Did you know that there is such a thing as a tax deductible weight loss program? The Internal Revenue Service (IRS) offers a tax deductible weight loss program where you can actually get tax deductions from your weight loss program. Read on to find out more.
What the IRS says
Before you head on to that weight loss center, make sure you are aware of the medical expenses involved in their program. According to the IRS Publication 502 on Medical and Dental Expenses, some of the costs can be deducted from your taxes. The document explains and differentiates the expenses that can be deducted from a tax deductible weight loss program. You can download it from their website as a PDF document, but if you find it too complicated, here is a summary of the tax deductible weight loss program in layman's terms.
Joining and maintenance
To qualify for the tax deductible weight loss program, a doctor should diagnose that you have a medical condition which requires you to lose weight. Being a little overweight is not enough; you must have a real and valid medical diagnosis like high blood pressure, cardiovascular diseases, and obesity. Once the doctor tells you to lose weight for any medical reason, make sure you get a written copy of the diagnosis of the ailment or disease. Remember that this written diagnosis is your key for qualification in the tax deductible weight loss program.
When you enter a tax deductible weight loss program, and the signup and maintenance costs of membership are part of the tax deductibles. However, the IRS provision does not include your expenses on food and supplements.
Know the rules
The IRS can be very specific about granting deductions for a tax deductible weight loss program. Here is a simple guide:
o Sign-up expenses for most programs are deductible.
o Membership fees are not deductible if you join a gym that offers nutritional counseling. However, if the gym offers a separate program without the counseling, you can only write off the costs of membership.
o If the counseling is part of a package, the costs cannot be deducted. The counseling sessions should be paid separately so that only the membership fees can be written off.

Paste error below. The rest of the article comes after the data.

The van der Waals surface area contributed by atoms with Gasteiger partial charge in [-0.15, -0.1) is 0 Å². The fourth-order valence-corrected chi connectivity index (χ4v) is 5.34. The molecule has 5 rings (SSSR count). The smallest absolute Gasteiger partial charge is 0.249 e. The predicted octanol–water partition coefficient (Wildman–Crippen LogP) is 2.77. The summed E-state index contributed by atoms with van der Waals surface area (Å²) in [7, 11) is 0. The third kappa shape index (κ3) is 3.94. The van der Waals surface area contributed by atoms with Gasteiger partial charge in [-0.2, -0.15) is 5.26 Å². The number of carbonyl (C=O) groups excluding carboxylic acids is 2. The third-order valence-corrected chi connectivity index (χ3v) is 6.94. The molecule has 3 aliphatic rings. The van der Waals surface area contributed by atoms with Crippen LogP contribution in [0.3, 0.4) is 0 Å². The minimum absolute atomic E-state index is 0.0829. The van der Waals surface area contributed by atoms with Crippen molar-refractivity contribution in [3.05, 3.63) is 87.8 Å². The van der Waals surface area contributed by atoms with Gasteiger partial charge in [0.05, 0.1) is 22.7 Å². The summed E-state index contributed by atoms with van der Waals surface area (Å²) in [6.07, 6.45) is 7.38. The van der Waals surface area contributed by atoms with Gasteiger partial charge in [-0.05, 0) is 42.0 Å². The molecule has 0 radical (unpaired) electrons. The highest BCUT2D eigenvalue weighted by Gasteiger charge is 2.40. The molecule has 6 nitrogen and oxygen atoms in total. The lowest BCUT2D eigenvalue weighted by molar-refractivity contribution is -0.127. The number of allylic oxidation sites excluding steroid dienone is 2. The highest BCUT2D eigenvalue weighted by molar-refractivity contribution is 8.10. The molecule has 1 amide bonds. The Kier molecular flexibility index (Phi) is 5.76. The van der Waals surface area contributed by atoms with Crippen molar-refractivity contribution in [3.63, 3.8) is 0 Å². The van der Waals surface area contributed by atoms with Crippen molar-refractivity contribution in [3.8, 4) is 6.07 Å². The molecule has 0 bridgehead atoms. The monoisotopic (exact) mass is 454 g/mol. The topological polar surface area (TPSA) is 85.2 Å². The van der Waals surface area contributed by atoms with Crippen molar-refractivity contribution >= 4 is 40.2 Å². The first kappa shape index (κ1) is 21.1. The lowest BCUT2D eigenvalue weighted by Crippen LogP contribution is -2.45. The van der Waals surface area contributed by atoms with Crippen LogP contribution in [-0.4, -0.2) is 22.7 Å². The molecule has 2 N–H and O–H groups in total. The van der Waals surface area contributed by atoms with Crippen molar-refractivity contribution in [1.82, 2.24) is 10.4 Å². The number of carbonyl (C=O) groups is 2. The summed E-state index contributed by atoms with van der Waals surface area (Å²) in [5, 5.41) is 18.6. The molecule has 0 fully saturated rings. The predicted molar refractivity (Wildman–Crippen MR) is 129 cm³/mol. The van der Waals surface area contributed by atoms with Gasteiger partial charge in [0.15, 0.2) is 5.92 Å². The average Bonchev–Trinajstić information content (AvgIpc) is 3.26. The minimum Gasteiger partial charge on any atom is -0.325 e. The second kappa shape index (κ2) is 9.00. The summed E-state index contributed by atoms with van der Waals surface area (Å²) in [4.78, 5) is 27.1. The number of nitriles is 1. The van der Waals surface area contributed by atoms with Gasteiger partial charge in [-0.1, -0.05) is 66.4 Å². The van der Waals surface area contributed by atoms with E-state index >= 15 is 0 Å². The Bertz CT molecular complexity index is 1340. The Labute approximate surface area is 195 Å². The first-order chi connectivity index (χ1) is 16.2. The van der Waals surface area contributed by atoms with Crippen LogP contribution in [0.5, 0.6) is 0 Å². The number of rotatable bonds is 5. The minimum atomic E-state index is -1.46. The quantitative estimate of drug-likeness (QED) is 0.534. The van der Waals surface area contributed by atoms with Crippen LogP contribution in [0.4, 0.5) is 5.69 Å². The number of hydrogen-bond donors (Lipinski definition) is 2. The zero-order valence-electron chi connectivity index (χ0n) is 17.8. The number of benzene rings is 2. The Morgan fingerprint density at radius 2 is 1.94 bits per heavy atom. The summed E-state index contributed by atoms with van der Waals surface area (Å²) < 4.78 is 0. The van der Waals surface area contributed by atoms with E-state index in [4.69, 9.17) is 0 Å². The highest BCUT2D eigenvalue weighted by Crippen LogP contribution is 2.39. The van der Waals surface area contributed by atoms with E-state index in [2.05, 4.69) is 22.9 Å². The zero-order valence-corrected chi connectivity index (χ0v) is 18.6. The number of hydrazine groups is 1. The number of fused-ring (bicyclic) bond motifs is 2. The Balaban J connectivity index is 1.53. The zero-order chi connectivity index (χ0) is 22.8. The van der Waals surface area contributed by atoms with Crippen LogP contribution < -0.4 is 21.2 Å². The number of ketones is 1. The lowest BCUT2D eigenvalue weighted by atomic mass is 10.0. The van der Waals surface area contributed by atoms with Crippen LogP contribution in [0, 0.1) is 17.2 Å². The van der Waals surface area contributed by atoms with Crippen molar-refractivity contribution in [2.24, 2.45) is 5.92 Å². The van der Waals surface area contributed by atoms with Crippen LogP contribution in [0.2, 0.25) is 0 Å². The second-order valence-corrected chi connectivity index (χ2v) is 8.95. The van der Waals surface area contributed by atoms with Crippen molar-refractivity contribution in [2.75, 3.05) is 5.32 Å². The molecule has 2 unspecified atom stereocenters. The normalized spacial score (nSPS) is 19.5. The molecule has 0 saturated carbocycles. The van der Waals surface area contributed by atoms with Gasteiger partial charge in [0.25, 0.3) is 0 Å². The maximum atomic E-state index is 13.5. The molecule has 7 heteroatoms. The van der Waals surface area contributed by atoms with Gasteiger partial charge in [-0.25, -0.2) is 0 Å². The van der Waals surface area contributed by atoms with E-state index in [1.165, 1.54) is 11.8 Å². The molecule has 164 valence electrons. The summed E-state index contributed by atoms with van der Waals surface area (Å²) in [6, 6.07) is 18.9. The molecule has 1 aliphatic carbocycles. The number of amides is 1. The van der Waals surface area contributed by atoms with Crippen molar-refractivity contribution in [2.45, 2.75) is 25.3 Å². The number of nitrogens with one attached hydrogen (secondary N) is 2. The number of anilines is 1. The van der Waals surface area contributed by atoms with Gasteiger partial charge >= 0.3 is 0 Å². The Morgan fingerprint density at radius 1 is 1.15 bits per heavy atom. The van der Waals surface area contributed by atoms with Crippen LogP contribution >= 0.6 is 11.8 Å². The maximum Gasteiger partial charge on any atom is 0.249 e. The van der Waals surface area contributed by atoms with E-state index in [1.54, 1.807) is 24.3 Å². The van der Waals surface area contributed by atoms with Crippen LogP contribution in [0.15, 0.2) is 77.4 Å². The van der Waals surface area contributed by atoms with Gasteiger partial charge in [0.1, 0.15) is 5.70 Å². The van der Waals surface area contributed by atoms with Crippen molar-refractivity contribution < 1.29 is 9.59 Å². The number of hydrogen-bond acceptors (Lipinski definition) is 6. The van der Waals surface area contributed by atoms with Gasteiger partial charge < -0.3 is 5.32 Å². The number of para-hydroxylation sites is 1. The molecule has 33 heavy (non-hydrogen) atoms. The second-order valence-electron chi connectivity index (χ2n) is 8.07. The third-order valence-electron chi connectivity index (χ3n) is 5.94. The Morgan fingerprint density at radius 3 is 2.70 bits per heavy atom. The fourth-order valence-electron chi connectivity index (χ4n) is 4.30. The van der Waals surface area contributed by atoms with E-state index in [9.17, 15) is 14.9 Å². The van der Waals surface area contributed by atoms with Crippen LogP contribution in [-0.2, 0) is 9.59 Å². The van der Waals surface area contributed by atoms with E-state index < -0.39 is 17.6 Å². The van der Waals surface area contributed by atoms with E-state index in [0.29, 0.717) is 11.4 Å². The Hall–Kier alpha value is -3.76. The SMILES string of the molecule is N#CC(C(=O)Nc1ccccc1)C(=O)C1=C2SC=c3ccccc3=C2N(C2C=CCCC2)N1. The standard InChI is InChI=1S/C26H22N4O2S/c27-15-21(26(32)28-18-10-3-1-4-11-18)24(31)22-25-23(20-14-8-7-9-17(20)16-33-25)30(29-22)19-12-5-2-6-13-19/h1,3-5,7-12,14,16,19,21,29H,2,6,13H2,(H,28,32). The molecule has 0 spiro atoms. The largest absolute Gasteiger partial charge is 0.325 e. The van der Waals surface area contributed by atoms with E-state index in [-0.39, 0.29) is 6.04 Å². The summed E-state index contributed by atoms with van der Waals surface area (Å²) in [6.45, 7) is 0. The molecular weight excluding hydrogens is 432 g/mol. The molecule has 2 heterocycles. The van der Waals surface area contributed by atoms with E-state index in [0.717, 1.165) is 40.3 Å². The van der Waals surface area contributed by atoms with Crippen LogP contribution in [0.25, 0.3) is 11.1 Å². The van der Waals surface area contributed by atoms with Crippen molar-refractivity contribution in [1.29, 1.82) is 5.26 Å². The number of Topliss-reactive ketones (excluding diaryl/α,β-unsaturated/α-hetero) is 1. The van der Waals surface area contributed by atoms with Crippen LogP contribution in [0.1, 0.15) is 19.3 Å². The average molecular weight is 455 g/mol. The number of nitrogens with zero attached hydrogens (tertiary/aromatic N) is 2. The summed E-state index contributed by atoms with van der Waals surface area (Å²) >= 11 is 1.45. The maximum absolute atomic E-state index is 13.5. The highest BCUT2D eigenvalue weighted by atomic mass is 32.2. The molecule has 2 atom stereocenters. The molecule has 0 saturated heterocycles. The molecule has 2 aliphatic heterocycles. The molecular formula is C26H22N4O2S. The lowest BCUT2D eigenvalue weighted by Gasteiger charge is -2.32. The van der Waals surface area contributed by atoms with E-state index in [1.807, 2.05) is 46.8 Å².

Special foods and supplements
If the weight loss program requires you to eat special foods or supplements (such as protein bars and shakes manufactured by the same center), the IRS will not cover their costs. The logic behind this is that a person naturally has to eat, but the IRS should not be responsible if you choose foods other than what is available.
However, there are a few exceptions. The IRS can deduct the cost of the food if it is not able to satisfy your daily nutritional needs, if the food is needed for treating a medical condition, or if the food is required by your doctor.
Exercise equipment and clothing will not be covered by the IRS. In formational material in any form, such as newsletters, brochures, instructional videos, and online subscriptions are also non-deductible. If the weight loss center offers any such materials, make sure they are billed separately from the program to avoid any confusion with the IRS.
Know your tax laws
Tax laws can be tricky, even for something as simple as dieting. Before signing up for anything, ask the center if their programs are tax-deductible, and make sure there are no hidden fees. You can also check with the IRS to see whether they honor a particular program. Check for updates in the IRS website so you can keep track of their new rules and policies.
Other ways to save
Regardless of your IRS coverage, a healthier lifestyle is still the best way to lower your medical expenses. If you do not qualify for a tax deduction, don't use it as a reason to give up losing weight. Rather, make use of what you have and lose weight in any way available. Give up your fast food habit and get regular exercise. You don't even need an exercise machine--a simple walk or jog once a day is enough. Sometimes, the simplest ways are the ones that work best.